By Diana Thu-Thao Rhodes
With the recent controversies (and inexcusable racist backlash) over a Cheerios ad that featured an interracial family, I spent this Father’s Day celebrating those dads that may not look exactly like their children. And in my case, anything like their children.
My papa has light eyes, compared to my dark brown, almond-shaped ones. While my skin simply turns more bronze as I walk down the street, his fair skin easily becomes lobster red with any amount of sun exposure. His ancestral roots can be traced to various European countries, where mine hail from another continent entirely. When people ask him where he’s from, “Las Vegas” or “Chicago” is a sufficient answer, as opposed to the follow-up I receive: “No, where are you REALLY from?” When given a choice of where to eat for dinner, he’d likely suggest In’n’Out Burger over my Pho Saigon 8.
I am not biracial. But I grew up in a family that is.
My papa’s been my papa for over 25 years, and our story is just one of thousands. Our faces represent the faces of parents and their non-biological children across this country. Our relationship is one of love, trust, and choice.
I wasn’t even four years old when my mom re-married, though I do have fairly clear recollections of the day. Not because I knew it was the most special day of my parents’ lives, but because I got to wear a pretty dress and eat from the biggest cake I’d ever seen.
As many wives do, my mom took his name that day. But unlike many other small children of remarried mothers, I did not. I had the great fortune of being inside a family unit that valued personal decision-making. And family choice was among them. While my relationship with my biological dad (bio-dad for short) was fairly nonexistent, my mom and her newly re-married husband never forced a legal change in name or legal change in guardianship onto me. Of course, I had no idea what that meant at the time, but I remember two distinct moments when it crystallized.
Six years old: I marched home one day to tell off my parents. My anger and confusion stemmed from the feeling of being left out of the family: Mama was a Rhodes, Papa was a Rhodes. And me?! My last name was different. And while we all may have looked a little different, that was not reason enough for my name to be different. At that point, I had made it up in my mind that there must have been a conspiracy between my mom and dad that purposely left me out of the family. Upon this accusation, I was told that when they chose to marry, my mom made the personal choice to change her name. She went on to tell me that it would have been unfair of her to make that same choice for me without my consent or understanding. They explained what it meant for me to take his name and the steps we would have to take to do so. I pondered this for some time and decided that I really did want to share the family name. I felt more of a connection to their last name than the one I had at that moment.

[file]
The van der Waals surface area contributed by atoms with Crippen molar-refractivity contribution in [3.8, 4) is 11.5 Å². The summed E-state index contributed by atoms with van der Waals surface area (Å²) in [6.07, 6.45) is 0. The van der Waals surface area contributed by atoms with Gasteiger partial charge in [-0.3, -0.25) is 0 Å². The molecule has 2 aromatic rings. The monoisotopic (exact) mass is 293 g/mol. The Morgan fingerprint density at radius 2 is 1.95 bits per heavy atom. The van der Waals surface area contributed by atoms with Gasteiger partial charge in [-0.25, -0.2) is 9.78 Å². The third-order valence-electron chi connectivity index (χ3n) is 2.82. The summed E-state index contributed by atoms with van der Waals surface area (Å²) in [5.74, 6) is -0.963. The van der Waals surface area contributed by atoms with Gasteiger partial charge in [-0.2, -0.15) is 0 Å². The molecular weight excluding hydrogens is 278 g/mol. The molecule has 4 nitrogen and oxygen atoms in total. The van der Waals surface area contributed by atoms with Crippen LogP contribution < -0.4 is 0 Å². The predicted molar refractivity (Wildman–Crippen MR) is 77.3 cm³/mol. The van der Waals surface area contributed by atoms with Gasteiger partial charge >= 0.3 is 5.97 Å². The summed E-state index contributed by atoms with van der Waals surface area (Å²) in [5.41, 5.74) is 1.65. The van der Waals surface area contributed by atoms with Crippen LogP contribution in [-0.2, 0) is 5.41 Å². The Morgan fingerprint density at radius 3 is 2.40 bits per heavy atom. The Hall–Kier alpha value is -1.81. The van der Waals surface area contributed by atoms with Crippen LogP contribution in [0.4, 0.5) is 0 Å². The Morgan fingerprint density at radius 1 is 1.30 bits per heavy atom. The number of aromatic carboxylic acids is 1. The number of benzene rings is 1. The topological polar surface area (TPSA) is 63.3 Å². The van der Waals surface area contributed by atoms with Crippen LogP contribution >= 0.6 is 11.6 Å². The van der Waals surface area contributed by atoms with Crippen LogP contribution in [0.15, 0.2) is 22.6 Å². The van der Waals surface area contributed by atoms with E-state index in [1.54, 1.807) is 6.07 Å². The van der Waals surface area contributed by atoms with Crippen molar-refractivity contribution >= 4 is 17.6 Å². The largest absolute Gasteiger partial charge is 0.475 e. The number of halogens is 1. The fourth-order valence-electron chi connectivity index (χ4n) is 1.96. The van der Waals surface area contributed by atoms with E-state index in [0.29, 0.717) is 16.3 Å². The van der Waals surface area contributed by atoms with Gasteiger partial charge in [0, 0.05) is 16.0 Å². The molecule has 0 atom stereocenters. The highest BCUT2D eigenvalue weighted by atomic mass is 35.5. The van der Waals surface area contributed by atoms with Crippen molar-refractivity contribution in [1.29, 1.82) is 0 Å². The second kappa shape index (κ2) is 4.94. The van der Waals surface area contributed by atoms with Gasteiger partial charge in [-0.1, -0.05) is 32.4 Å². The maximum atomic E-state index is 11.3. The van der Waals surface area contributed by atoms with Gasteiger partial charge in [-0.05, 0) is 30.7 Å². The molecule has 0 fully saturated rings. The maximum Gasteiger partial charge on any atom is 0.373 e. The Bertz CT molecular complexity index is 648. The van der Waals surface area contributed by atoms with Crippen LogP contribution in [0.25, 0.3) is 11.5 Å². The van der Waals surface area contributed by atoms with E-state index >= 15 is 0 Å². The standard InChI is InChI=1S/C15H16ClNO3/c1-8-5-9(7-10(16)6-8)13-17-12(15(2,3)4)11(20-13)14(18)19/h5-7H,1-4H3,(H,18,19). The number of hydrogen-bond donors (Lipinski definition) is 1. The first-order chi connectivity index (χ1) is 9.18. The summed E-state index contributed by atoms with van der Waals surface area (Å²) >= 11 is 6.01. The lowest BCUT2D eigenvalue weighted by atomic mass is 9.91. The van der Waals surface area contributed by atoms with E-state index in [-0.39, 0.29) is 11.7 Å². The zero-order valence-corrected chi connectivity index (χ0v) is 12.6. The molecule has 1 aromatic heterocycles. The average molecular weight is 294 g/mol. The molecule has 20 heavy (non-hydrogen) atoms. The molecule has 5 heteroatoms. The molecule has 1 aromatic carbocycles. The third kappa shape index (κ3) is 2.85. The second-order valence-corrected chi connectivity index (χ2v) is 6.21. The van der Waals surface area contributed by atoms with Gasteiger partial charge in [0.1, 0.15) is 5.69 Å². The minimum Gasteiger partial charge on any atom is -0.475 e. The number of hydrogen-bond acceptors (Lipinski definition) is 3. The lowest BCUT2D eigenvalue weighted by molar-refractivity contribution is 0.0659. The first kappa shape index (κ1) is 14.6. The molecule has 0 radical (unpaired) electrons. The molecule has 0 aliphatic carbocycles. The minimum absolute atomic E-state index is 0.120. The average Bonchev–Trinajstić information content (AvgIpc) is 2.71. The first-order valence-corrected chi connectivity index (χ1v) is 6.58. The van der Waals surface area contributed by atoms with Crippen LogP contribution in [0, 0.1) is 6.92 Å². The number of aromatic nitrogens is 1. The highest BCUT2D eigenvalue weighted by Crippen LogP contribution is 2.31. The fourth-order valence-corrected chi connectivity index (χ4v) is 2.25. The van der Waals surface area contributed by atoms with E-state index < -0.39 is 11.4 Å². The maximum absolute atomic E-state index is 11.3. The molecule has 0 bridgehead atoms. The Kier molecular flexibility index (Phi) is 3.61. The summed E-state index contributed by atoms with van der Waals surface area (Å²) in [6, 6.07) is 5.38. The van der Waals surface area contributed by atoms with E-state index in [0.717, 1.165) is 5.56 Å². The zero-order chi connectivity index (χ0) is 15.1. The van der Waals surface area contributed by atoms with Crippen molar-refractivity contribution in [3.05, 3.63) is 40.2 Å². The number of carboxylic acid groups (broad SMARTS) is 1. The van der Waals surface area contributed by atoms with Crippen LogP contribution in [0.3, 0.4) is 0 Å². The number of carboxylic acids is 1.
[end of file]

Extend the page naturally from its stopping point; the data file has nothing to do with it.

Eight years old: After a particularly negative visitation with bio-dad, I came home in an emotional state and expressed a desire to change this whole “dad” situation I was in. I had two father figures, but only one that I actually wanted as a dad. Even at a young age, I knew that fatherhood was based on love and trust, not a piece of paper or string of DNA. Again, in a conversation about personal decision-making, my parents shared with me my available options and the subsequent outcomes. And like before, I pondered what this meant for my life, and eventually gave the green light to start the legal process of having the dad, who raised and loved me, become my legal father.
As years went on, our friendship and relationship strengthened. And while he likely never thought he’d raise an Asian-American daughter that he, in fact, did not biologically contribute to, he raised me better than most fathers I saw around me.
It’s funny – this whole “nature vs. nurture” thing – because as I look at myself as a full-grown adult, I see so much of my dad. If it weren’t for him, I wouldn’t be equipped with some of my most beloved attributes: a vast knowledge of classic rock and pop culture, a deep appreciation of clever wit and sarcasm, or this rebellious spirit that is constantly questioning the world around me.
I share these stories because while I may not be biologically biracial, the biracial aspect of my family is something I hold dear. Fatherhood is not a role that every man directly chooses or can even excel at. But in my case, my papa and I actually did choose each other and that choice is what makes our relationship strong.
Papas in the world: Know that your love surpasses our many different identities, ethnicities, and skin colors. Here’s to celebrating our beautiful and powerful interracial families (and also to clever and well-executed responses to the racists who get upset by cereal commercials).
Diana Thu-Thao Rhodes works as State Strategies Manager at Advocates for Youth, managing state policy and youth mobilization around issues of reproductive and sexual health/rights. As a proud Las Vegas native and current DC-transplant, her passions lie in facilitating and creating intentional spaces for not only social justice movement-building, but for creativity and radical self-expression.
Labels: Papa's Day 2013